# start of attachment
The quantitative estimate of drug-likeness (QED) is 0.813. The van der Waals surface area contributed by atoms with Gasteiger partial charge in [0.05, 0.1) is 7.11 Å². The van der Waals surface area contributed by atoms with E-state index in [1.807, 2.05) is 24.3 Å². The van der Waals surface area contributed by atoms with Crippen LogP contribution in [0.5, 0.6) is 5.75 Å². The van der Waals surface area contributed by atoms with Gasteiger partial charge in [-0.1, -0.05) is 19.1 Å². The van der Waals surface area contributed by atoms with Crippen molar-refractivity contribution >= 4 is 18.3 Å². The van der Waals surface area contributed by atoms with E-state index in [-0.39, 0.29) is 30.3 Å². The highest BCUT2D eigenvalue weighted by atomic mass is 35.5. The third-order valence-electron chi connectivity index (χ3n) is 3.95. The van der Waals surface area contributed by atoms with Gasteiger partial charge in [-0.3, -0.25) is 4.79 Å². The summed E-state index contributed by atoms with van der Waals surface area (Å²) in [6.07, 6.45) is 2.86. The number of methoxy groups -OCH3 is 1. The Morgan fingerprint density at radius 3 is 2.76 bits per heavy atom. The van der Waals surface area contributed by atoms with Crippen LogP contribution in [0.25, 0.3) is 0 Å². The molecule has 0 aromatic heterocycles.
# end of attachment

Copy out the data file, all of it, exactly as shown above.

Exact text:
The quantitative estimate of drug-likeness (QED) is 0.813. The van der Waals surface area contributed by atoms with Gasteiger partial charge in [0.05, 0.1) is 7.11 Å². The van der Waals surface area contributed by atoms with E-state index in [1.807, 2.05) is 24.3 Å². The van der Waals surface area contributed by atoms with Crippen LogP contribution in [0.5, 0.6) is 5.75 Å². The van der Waals surface area contributed by atoms with Gasteiger partial charge in [-0.1, -0.05) is 19.1 Å². The van der Waals surface area contributed by atoms with Crippen molar-refractivity contribution >= 4 is 18.3 Å². The van der Waals surface area contributed by atoms with E-state index in [-0.39, 0.29) is 30.3 Å². The highest BCUT2D eigenvalue weighted by atomic mass is 35.5. The third-order valence-electron chi connectivity index (χ3n) is 3.95. The van der Waals surface area contributed by atoms with Gasteiger partial charge in [-0.3, -0.25) is 4.79 Å². The summed E-state index contributed by atoms with van der Waals surface area (Å²) in [6.07, 6.45) is 2.86. The number of methoxy groups -OCH3 is 1. The Morgan fingerprint density at radius 3 is 2.76 bits per heavy atom. The van der Waals surface area contributed by atoms with Crippen LogP contribution in [0.25, 0.3) is 0 Å². The molecule has 0 aromatic heterocycles.